Digital Union: Fighting fake users in China's mobile app industry

Digital Union's co-founders Yang Cong'an (middle), Zhang Yuping (left) and Liu Jingjing (right) Source: Weibo

The Beijing-based cybersecurity startup is helping developers spot fake app downloads, so their ad money don’t go to waste 

China, the world’s largest smartphone market with over 1bn users, also has a rampant market of fake users — a big headache for app developers who pay for marketing but fail to get results beyond the initial bump in app store rankings. Digital Union, a Beijing-based cybersecurity startup, has been helping them detect such fraud since 2014.

Fake users are part of the wider online fraud of click farming, a $50bn industry in China, according to investigations by the South China Morning Post in 2018. Click fraud works by artificially boosting the standing of an app or website by paying for increased clicks on paid advertising links, increased downloads, or increased likes or followers on social media. 

Click farms often consist of large groups of workers hired to do the clicking, in India, Thailand and the Philippines, for instance. But in China, the farms have a more automated process, where thousands of phones with phone cards are linked together, rows after rows, and controlled by a computer and the worker operating it.

“There are several ways to trick the app developer into believing there is a new user,” said Digital Union co-founder Zhang Yuping, who was the mobile security chief at Baidu, with over 15 years of experience in cybersecurity. For one, fraudsters could directly mislead the developer by using a simulator or emulator, or by changing a dominant feature of a device, e.g., the phone number, International Mobile Equipment Identity (IMEI) or the IP address. That goes into creating fake app downloads and user registrations.

As a result, "some 70% of the marketing costs spent by app developers go to waste,” said Yang Cong’an, Digital Union’s CEO and co-founder, who comes from over 20 years of working in the internet sector.

Sensing the market would want a solution to this, Yang and Zhang teamed up with another IT specialist, Liu Jingjing who used to work at Kingsoft and LKM, to found Digital Union in 2014.  

Digital IDs for smartphones

Their solution was to give each phone containing the downloaded app in question a unique digital ID, created based on a complex management system of attributes, including the phone’s sensors, phone user behavior and parameters, and usage historical data, said Yang. Once such a digital ID is generated and embedded in the app, it can’t be altered. From the digital ID alone, the app developer can tell whether the app download was by a real person, or by an emulator.

Yang said it took his team one year to turn their prototype into the final product, mainly because of the technical sophistication of the fraudsters.

“People may not be aware that many of the fraudsters have master's degrees and studied abroad,” said co-founder Liu. “Even now, we have to upgrade our main computer program every 14 days. In an extreme case, we would have 20 upgrades within one day.”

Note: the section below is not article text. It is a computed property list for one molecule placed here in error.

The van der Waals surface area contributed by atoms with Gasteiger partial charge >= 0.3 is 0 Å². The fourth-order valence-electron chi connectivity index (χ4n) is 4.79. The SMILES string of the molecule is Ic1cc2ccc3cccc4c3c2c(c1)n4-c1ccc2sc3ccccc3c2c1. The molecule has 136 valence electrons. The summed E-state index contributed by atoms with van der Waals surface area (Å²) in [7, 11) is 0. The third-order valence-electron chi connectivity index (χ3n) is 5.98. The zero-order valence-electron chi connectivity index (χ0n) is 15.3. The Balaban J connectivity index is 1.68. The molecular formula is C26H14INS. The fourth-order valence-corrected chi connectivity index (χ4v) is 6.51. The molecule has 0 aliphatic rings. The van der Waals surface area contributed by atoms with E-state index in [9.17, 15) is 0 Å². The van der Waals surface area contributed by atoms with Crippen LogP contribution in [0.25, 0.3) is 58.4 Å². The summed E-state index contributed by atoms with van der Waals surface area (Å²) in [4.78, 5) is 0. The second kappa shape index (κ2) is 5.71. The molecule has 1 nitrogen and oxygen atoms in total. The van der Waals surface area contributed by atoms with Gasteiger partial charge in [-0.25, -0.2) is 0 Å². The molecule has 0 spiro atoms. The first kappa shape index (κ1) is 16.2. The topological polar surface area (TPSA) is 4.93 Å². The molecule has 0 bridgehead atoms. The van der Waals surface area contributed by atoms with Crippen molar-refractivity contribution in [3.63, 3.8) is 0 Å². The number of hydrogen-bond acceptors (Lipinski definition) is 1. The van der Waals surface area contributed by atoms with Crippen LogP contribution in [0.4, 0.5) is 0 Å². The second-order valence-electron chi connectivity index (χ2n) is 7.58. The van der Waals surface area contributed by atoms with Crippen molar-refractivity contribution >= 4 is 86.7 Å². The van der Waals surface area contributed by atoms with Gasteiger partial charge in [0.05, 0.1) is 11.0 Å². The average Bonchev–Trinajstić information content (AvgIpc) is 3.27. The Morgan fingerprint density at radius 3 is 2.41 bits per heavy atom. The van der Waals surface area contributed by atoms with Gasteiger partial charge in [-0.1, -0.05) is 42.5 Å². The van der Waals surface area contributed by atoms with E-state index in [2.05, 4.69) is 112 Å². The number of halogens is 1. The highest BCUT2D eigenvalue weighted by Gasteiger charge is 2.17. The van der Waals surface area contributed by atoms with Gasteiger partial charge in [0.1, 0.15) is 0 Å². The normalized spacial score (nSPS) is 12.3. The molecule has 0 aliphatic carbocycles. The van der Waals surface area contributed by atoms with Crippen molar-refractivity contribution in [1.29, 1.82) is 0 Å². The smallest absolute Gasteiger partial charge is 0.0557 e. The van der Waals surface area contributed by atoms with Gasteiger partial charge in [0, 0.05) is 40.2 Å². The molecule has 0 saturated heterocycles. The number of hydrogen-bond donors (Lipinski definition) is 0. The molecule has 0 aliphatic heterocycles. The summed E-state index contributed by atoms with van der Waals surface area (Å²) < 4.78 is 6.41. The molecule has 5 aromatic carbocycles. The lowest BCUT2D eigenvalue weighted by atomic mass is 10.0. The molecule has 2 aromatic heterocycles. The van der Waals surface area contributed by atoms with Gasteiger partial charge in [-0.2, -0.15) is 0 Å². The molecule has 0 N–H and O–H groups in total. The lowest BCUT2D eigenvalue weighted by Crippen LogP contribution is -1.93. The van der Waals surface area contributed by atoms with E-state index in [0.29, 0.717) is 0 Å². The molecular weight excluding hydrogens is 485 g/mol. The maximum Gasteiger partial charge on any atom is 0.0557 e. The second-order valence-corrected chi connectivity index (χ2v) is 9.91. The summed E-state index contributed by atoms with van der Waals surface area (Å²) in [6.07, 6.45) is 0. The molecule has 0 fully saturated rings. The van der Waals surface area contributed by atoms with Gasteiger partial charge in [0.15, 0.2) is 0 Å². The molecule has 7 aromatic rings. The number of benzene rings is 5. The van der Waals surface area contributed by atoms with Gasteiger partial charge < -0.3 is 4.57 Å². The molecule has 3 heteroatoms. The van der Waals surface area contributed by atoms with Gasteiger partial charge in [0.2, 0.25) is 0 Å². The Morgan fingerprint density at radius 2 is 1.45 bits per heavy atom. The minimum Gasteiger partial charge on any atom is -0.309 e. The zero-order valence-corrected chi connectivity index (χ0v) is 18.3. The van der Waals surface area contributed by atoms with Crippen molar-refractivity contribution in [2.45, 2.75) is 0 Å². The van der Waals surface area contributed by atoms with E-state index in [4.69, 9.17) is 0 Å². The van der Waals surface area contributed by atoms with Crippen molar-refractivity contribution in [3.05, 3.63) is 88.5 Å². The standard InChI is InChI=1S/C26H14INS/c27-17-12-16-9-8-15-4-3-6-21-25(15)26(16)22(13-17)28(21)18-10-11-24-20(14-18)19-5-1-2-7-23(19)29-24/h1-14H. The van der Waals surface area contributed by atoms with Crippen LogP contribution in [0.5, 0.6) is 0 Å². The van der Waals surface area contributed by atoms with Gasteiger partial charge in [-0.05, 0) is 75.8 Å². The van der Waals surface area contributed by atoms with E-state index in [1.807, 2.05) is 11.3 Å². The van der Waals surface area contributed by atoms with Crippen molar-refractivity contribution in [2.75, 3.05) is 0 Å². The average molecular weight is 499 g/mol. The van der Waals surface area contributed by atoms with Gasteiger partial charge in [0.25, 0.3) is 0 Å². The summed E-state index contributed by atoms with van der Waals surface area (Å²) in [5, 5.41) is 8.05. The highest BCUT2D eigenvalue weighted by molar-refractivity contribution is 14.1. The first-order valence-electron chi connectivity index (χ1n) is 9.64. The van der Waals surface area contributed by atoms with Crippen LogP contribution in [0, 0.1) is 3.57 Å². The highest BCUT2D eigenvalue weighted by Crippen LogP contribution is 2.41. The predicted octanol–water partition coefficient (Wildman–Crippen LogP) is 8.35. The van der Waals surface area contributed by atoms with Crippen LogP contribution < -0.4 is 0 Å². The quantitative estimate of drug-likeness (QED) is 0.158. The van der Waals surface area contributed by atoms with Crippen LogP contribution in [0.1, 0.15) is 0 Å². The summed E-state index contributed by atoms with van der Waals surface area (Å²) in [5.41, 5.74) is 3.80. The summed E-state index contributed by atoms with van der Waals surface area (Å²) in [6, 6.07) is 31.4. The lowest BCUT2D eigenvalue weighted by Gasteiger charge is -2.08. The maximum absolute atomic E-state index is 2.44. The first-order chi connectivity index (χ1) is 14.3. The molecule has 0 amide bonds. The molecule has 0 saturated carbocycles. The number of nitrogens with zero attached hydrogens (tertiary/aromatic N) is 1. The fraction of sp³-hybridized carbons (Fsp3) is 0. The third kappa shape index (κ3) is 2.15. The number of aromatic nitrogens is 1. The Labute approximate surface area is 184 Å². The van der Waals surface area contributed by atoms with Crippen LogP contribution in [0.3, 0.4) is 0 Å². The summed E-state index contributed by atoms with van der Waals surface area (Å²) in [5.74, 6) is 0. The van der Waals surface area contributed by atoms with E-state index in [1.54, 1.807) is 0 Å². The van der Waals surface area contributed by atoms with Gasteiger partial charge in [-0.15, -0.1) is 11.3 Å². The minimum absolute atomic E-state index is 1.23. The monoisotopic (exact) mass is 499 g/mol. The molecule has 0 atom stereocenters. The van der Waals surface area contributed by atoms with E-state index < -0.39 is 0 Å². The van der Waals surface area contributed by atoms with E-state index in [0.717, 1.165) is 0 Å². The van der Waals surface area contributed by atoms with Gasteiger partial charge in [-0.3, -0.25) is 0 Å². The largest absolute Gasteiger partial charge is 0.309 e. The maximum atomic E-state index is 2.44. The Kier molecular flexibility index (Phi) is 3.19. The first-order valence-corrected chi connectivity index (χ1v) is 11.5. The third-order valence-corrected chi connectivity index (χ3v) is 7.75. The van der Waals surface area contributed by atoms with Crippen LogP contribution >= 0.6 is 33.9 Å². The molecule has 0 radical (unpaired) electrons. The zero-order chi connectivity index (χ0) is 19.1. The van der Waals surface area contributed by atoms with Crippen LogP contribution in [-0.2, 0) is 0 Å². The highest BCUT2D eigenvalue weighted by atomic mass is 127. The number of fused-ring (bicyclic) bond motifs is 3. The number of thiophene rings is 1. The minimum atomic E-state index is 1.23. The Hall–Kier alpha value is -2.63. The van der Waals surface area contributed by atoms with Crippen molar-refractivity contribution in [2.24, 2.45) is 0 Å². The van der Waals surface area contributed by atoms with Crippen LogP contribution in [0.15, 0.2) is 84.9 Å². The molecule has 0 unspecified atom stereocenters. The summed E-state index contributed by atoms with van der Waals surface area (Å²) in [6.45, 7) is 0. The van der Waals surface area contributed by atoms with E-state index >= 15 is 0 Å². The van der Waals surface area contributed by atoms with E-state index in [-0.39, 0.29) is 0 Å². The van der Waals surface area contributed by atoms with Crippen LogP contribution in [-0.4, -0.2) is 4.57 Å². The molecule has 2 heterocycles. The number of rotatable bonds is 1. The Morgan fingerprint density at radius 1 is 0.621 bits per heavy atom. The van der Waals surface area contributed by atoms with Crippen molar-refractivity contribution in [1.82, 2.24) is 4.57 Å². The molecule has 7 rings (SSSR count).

So far, the company has embedded its unique IDs into a slew of apps, including Airbnb, Weibo, Zhihu and Yingke, on over 800m phones. It charges the app companies an annual fee, varying according to their needs.

It last raised RMB 24m in Series A+ funding in May 2018, with total funding raised so far of about RMB 80m. Investors of Digital Union include Star VC, Galaxy Internet and the Haidian District government of Beijing.

App developers’ unease

For Zhang and his team, their challenge includes convincing app developers to use their tool, especially those who realized they had wasted money on marketing and promotion.

“Every developer knows that its app user number is inflated, but some just don’t want to find out how inflated it is,” Yang said.

“For those companies raising Series C or Series D funding, finding out how many of their users are fake could ruin their credibility and their image in the eyes of investors.”

Some app developers are also worried that the algorithms of solutions such as Digital Union could backfire, since there is a risk, however slim, of exposing their users’ data to a third-party company. Also, tech giants like Apple already have their own tools and algorithms to combat click farming.

To stay competitive in the sector, Digital Union is expanding its services to video sharing apps, social media paid promotion, and anti-web-crawl on content platforms. Potentially, its tool could also be used for risk management by online financial services.

“Our vision is for Digital Union to truly become an industry standard and become recognized widely, the way Visa is for the banking sector,” said Liu.

Edited by James Zhang, Bernice Tang

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